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An airborne wind turbine is a design concept for a wind turbine that is supported in the air without a tower.[1] A tether would be used to transmit energy to the ground. These systems would have the advantage of tapping an almost constant wind and doing so without a set of slip rings or yaw mechanism, without the expense of tower construction. The main disadvantage is that kites and 'helicopters' come down when there is insufficient wind. Also, bad weather conditions, such as lightning and/or thunderstorms, could temporarily suspend use of the machines, probably requiring them to be brought back down to the ground and covered. These schemes require a long power cable and, if the turbine is high enough, an aircraft exclusion zone. As of 2008, no commercial airborne wind turbines are in regular operation. Template:Portalpar Template:Portal

Aerodynamic varietyEdit

Bryan Roberts, a professor of engineering at the University of Technology, in Sydney, Australia, has proposed a helicopter-like craft which flies to Template:Convert altitude and stays there, held aloft by wings that generate lift from the wind, and held in place by a cable to a ground anchor. According to its designers, while some of the energy in the wind would be 'lost' on lift, the constant and potent winds would allow it to generate constant electricity. Since the winds usually blow horizontally, the turbines would be at an angle from the horizontal, catching winds while still generating lift. Deployment could be done by feeding electricity to the turbines, which would turn them into electric motors, lifting the structure into the sky.

The Dutch ex-astronaut and physicist Wubbo Ockels, working with the Delft University of Technology, has designed, and demonstrated[1], an airborne wind turbine he calls a "Laddermill". It consists of an endless loop of kites. The kites lift one end of the endless loop, (the "ladder") up, and the released energy is used to drive an electric generator.

A team from Worcester Polytechnic Institute has developed a smaller scale kite power system with an estimated output of about 1 kW. It uses a kiteboarding kite to induce a rocking motion in a pivoting beam.

The Italian project called "Kitegen" uses a prototype vertical-axis wind turbine. It is an innovative plan (still in the construction phase) that consists of one wind farm with a vertical spin axis, and employs kites to exploit high-altitude winds. The Kite Wind Generator (KWG) or KiteGen is claimed to eliminate all the static and dynamic problems that prevent the increase of the power (in terms of dimensions) obtainable from the traditional horizontal-axis wind turbine generators. Generating equipment would remain on the ground, only the airfoils are supported by the wind. Such a wind power plant would be capable of producing the energy equivalent to a nuclear power plant, while using an area of few square kilometres, without occupying it exclusively. (The majority of this area can still be used for agriculture, or navigation in the case of an offshore installation.)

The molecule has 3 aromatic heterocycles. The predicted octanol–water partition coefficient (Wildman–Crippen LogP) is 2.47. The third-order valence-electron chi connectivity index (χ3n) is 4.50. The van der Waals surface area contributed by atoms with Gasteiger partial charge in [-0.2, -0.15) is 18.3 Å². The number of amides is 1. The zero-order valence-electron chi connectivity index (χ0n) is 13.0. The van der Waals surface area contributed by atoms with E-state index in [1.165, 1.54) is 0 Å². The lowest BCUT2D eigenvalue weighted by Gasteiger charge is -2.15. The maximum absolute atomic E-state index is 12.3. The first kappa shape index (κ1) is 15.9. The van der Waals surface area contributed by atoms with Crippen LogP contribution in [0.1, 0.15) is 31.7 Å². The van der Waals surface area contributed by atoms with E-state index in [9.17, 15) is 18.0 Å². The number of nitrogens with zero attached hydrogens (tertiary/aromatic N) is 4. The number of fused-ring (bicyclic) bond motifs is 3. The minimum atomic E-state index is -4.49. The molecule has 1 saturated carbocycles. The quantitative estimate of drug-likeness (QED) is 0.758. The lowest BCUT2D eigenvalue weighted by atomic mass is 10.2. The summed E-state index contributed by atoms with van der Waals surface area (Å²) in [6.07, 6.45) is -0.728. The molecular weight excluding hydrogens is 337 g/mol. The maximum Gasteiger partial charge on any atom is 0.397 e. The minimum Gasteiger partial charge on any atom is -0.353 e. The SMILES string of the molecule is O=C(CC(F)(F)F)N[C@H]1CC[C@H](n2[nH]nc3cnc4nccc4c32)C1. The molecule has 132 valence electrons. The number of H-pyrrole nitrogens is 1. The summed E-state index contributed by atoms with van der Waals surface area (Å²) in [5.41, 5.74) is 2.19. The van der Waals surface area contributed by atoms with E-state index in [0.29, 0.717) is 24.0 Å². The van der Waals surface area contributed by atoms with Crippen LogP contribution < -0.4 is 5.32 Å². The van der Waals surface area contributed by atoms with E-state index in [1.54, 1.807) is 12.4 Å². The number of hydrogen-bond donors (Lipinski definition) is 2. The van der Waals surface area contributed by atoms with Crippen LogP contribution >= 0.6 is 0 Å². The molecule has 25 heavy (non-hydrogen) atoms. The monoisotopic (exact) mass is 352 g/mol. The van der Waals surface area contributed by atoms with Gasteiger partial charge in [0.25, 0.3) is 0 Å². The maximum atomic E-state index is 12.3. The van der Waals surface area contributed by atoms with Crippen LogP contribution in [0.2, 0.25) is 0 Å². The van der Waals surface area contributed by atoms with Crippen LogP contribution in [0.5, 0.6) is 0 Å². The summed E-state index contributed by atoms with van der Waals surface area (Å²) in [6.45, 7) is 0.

Aerostat varietyEdit

File:Airborne wind generator.svg

Balloons can be added to the mix to keep the contraption up without wind, but balloons leak slowly and have to be resupplied with lifting gas, possibly patched as well. Very large, sun heated balloons may solve the helium or hydrogen leakage problems.

An Ontario based company called Magenn Power Inc. has developed a turbine called the Magenn Air Rotor System (MARS). The Template:Convert-wide MARS system uses a horizontal rotor in a helium suspended apparatus which is tethered to a transformer on the ground. Magenn states that their technology provides high torque, low starting speeds, and superior overall efficiency thanks to its ability to deploy higher in comparison to non-aerial solutions. Magenn claims to be putting the first of the MARS product line, a 10 kW model, on the market in 2008.[2] The first prototypes have been built by TCOM in April 2008.[3]

Estimated costsEdit

Sky Windpower estimate that their technology will be capable of producing electricity for $0.02 per KWh, while a system of raising a kite to a high altitude while turning a generator on the ground, and then changing its shape so that it can be drawn back down with less energy than it produced on the way up, has been estimated to be capable of producing electricity for $0.01 per KWh[4] - both numbers being significantly lower than the current price of non-subsidized electricity.

ReferencesEdit

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External linksEdit

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